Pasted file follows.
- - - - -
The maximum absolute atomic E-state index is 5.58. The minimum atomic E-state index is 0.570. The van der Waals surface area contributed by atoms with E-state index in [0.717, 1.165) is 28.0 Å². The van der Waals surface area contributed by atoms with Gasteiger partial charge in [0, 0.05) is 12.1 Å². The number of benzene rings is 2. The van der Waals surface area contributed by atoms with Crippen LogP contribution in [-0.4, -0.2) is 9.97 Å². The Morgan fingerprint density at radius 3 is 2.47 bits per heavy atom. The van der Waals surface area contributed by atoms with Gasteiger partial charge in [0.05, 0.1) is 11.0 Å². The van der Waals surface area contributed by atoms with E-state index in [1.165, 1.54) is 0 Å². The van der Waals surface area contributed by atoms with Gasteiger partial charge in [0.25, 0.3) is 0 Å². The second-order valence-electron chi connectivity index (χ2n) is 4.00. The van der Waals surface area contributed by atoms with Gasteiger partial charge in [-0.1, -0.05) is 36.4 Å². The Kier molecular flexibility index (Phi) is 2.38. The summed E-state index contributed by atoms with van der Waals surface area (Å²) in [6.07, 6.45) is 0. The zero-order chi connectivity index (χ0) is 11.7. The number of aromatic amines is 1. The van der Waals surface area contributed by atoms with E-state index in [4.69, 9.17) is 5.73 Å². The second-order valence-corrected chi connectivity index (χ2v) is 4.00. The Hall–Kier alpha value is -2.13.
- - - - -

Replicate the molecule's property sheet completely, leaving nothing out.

The maximum absolute atomic E-state index is 5.58. The minimum atomic E-state index is 0.570. The van der Waals surface area contributed by atoms with E-state index in [0.717, 1.165) is 28.0 Å². The van der Waals surface area contributed by atoms with Gasteiger partial charge in [0, 0.05) is 12.1 Å². The number of benzene rings is 2. The van der Waals surface area contributed by atoms with Crippen LogP contribution in [-0.4, -0.2) is 9.97 Å². The Morgan fingerprint density at radius 3 is 2.47 bits per heavy atom. The van der Waals surface area contributed by atoms with Gasteiger partial charge in [0.05, 0.1) is 11.0 Å². The van der Waals surface area contributed by atoms with E-state index in [1.165, 1.54) is 0 Å². The van der Waals surface area contributed by atoms with Gasteiger partial charge in [0.25, 0.3) is 0 Å². The second-order valence-electron chi connectivity index (χ2n) is 4.00. The van der Waals surface area contributed by atoms with Gasteiger partial charge in [-0.1, -0.05) is 36.4 Å². The Kier molecular flexibility index (Phi) is 2.38. The summed E-state index contributed by atoms with van der Waals surface area (Å²) in [6.07, 6.45) is 0. The zero-order chi connectivity index (χ0) is 11.7. The number of aromatic amines is 1. The van der Waals surface area contributed by atoms with E-state index in [4.69, 9.17) is 5.73 Å². The second-order valence-corrected chi connectivity index (χ2v) is 4.00. The Hall–Kier alpha value is -2.13.